Shareholders are at risk of being treated differently and unfairly over dividend payments during the coronavirus pandemic, Lynsey Burke, senior associate at law firm Nelsons?has warned.? The Covid-19 crisis is having a profound impact on economic growth and, as companies look to conserve their cash, dividends ? a distribution of profits by a company to its shareholders ??have been?cut, deferred or cancelled?by many firms, including?48 members of the FTSE 100 index. Nelsons has?received?enquiries from individuals claiming that directors are still receiving their dividend payments ? despite theirs being withheld???attributing the lack of pay-out to ?different classes??of shares. Lynsey Burke, senior associate and solicitor who specialises in commercial disputes at Nelsons, says that it’s only natural that most companies are looking to preserve cash flow and reduce their overheads during this time. Unfortunately, one way of doing this is by stopping dividend payments. ?It?s important that shareholders understand their rights and know when they are being treated differently and unfairly. We?re hearing that directors are continuing to receive their dividend payments, while shareholders? payments are being cut or suspended.? Some businesses offer different classes of shares, which allow a?variable?dividend rate to be applied. For example, a company may have two classes of shares (A and B, for example) and the rights attached to those?assets?could allow for dividends to be paid to the A shares in priority to the B shares. ?Withholding payment to those B shares is only legally allowed if it?s stated that different classes of shareholders can be treated differently in a shareholders agreement or the articles of association,” Burke explains. “This is a contract between a company and its shareholders, and usually contains express provisions regarding the rights of shareholders to dividends. ?If this is going to be adopted and directors are wanting to pay different rates of dividends to different shareholders, a company?s articles of association must be amended. If they are not, a breach has occurred, and people may have a case for bringing forward a minority shareholder petition on the basis of unfair prejudice.” The Companies Act 2006?entitles a shareholder to petition the court to allege that a?business?is being run in a manner that is unfairly prejudicial?to shareholders. Previously, the courts have found conduct to be unfairly prejudicial in a number of areas ? including the failure to pay reasonable dividends. ?Confronted with the consequences of the current coronavirus pandemic and the financial difficulties it is presenting, companies are wanting to build up reserves by keeping a hold of their profits, rather than distributing them to shareholders,” she adds.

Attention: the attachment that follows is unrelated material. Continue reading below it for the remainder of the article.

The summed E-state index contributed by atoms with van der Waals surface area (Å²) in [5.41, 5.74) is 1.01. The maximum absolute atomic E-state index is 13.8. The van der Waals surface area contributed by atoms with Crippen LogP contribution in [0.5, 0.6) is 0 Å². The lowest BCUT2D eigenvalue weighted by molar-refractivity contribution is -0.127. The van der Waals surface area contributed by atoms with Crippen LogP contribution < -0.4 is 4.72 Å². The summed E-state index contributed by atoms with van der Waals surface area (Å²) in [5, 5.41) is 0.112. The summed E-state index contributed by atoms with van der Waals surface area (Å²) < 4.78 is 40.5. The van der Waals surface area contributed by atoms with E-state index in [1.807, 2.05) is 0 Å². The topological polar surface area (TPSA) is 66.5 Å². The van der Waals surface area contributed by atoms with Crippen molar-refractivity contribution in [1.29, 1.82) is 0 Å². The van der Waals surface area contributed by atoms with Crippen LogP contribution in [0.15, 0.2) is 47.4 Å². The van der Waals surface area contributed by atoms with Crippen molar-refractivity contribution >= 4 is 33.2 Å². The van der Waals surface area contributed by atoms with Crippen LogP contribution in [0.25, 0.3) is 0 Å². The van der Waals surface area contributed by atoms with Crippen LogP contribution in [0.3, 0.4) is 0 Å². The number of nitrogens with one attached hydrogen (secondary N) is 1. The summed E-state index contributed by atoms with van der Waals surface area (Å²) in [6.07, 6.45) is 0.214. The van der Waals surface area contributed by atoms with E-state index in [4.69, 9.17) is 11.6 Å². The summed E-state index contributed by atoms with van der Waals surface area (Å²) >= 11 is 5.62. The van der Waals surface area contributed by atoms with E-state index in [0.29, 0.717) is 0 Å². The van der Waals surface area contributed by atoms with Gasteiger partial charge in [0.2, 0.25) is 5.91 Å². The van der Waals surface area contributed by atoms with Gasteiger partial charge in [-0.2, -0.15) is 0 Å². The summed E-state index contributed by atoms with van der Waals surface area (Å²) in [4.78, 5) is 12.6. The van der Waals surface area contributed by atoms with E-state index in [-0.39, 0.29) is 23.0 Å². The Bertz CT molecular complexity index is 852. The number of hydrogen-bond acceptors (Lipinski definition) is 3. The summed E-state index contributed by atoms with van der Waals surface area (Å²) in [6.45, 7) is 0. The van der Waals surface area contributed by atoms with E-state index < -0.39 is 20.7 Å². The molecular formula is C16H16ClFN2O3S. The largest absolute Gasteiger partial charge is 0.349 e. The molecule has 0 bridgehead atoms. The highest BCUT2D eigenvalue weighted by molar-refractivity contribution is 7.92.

“Even if businesses have the financial capacity to keep paying dividends, they are likely to adopt a cautious approach given the high levels of uncertainty.”
This financial stress means directors should take time to remind themselves of their legal obligations when declaring and paying dividends. “Getting it wrong now could have serious legal consequences. If a shareholder believes they have been treated differently and unfairly in relation to dividend payments, it?s vital they seek legal advice and instruct a solicitor to look at their shareholder agreement or articles of association to see if a breach has occurred.?
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